In Robert Olen Butler’s new novel, Perfume River, the past is very much present. Childhood nightmares, war trauma, and moments of romantic passion—memories five decades old—run through characters’ minds as if distant episodes are happening alongside current events. Robert Quinlan, a seventy-year-old history professor in Tallahassee, has spent his career studying antiwar movements, but he still can’t come to terms with his own participation in Vietnam. Quinlan and his wife, Darla, also a tenured professor at Florida State, stoked their early love over the fires of the campus protests in the late-1960s and remain loyal partners. Even Darla, though, does not understand the depth of Robert’s anguish over his actions on one horrifying night forty-seven years earlier.
Robert’s recollections of the Vietnam years intensify due to two unrelated events. He runs across a homeless man, coincidentally named Bob, whom he first perceives to be a fellow Vietnam vet, though the man is too young to have been drafted. Soon thereafter, Robert’s father, active and irascible at eighty-nine, breaks a hip and requires surgery.
Robert senses that time is running out for the two of them to have an honest conversation about their war experiences. His father, who spends afternoons at the VFW rehashing battle stories with fellow World War II soldiers, has never opened up about what it was like to fight for General Patton. But when the moment of reckoning arrives, the old man makes a revelation that casts a new shadow over Robert’s own already-darkened memories of Vietnam.
Butler’s most famous work, the Pulitzer Prize-winning story collection A Good Scent from a Strange Mountain, explored the Vietnam War and its aftermath from the perspective of the Vietnamese. With Perfume River, Butler argues that the war continues to exact a psychic toll on American soldiers and destroyed families, as well. Robert’s brother Jimmy, two years younger and more stridently opposed to U.S. intervention in Southeast Asia, chose to evade the draft by moving to Canada. The break with his father was mutual and irrevocable; neither the father’s health crisis nor the intervening decades will heal the rift. Jimmy feels that his real life is the one he has made for himself in Toronto, not the one thrust upon him by the lottery of birth. As Jimmy puts it, “blood ties are overrated.”
Butler’s prose moves seamlessly between 2015 and flashbacks, narrating personal histories in the present tense. Robert recalls the night of the Tet Offensive, when he ran in mortal terror from his base and found shelter in a banyan tree. “He puts his back to its roots and he sits and he draws his legs into him and he is in the dark,” Butler writes. “Bodies appear, nearly as dark as the night, moving quickly past with a metallic rustle of weapons, and he pulls his head back, squeezes into himself.” That night of panic and bloodshed has haunted him ever since, but he has never been able to share his experiences with anyone. Part of him believes he shouldn’t have made it out of that jungle; the guilt he feels for surviving has become the background hum of his daily existence. “I was not meant to be here,” Robert tells himself. “I was meant to die long ago.”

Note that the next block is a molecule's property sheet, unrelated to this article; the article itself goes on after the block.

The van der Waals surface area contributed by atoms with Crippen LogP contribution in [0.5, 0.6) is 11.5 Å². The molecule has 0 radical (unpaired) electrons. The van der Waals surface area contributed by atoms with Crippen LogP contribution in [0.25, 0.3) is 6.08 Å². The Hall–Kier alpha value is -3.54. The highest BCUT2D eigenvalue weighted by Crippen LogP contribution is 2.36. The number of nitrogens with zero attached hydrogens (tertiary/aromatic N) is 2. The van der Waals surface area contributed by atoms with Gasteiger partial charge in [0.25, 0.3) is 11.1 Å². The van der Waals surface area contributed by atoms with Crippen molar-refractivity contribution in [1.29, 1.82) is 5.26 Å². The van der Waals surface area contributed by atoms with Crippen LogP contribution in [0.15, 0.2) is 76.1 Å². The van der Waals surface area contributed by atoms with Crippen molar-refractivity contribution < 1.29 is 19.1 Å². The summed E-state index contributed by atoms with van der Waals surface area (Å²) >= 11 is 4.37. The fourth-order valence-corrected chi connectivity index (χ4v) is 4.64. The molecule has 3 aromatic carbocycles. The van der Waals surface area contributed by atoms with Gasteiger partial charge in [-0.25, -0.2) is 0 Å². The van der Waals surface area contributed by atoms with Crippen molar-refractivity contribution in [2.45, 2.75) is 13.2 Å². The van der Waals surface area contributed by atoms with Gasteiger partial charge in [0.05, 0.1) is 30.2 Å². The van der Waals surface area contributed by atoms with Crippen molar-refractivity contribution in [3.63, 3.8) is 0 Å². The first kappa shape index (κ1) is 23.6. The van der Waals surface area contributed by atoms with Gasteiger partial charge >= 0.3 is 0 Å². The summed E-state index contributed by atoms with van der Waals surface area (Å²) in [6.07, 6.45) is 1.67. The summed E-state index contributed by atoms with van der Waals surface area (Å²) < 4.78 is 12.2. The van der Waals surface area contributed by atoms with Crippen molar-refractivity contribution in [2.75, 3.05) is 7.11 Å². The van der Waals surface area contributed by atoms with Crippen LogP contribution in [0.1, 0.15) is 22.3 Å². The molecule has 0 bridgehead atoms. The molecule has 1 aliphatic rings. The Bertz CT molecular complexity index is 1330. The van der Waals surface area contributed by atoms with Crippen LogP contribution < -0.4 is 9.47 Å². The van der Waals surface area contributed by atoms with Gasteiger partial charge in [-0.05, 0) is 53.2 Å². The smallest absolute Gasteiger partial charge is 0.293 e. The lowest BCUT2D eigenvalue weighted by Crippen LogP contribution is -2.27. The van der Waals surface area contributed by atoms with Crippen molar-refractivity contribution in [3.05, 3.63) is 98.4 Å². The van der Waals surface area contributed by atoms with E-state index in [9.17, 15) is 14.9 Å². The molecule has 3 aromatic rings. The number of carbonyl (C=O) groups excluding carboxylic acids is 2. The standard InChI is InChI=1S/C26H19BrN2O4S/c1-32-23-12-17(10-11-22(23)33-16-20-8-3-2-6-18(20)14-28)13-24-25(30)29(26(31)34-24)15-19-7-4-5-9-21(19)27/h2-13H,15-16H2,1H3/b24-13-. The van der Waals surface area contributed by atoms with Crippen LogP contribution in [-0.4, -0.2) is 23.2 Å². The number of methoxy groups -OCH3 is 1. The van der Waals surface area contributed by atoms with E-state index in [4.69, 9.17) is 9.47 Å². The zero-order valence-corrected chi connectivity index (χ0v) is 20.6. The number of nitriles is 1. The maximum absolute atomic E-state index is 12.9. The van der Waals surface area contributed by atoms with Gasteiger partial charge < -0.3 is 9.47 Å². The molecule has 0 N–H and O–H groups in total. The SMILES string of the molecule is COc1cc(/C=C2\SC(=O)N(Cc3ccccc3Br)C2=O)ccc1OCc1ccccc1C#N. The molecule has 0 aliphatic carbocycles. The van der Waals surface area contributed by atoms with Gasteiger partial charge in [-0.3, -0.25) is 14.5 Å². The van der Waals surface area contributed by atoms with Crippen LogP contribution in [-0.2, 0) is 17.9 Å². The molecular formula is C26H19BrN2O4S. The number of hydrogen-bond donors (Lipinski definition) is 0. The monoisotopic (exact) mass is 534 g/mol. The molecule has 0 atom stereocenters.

Next to the explosive divisions in the Quinlan family, the marital discord Butler depicts appears much quieter, but the consequences of drifting away from one’s spouse can be just as profound. Robert and Darla have long since settled into routines that keep them separate, freeing them to pursue academic work but effectively isolating them. Has too much time gone by for them to reconnect? Can they reignite romance after their bedroom has become purely functional? Robert wonders, “When did sleep begin to trump desire?” Jimmy and his wife Linda never wanted to burden each other with freedom-limiting promises of fidelity. Jimmy wonders how much Linda has exercised her license, and whether he might have another fling left in him.
Perfume River teems with what remains unsaid. Jimmy’s mother regrets letting her son disappear into a foreign life without any communication from her. Robert wonders if his relationship with his brother would have been different if he had spoken up in Jimmy’s defense. In choosing to join the Army in a non-combat position, Robert tried to satisfy both his patriotic father and his pacifist wife. He realizes now that the middle course was impossible. “He could never have won the respect—never have won the love—of both his wife and his father,” Robert thinks. “He always had to choose.” But, what did he choose? Is he a killer or a coward? Robert himself can’t say for certain.
Sean Kinch grew up in Austin and attended Stanford. He earned a Ph.D. from the University of Texas. He now teaches English at Montgomery Bell Academy in Nashville.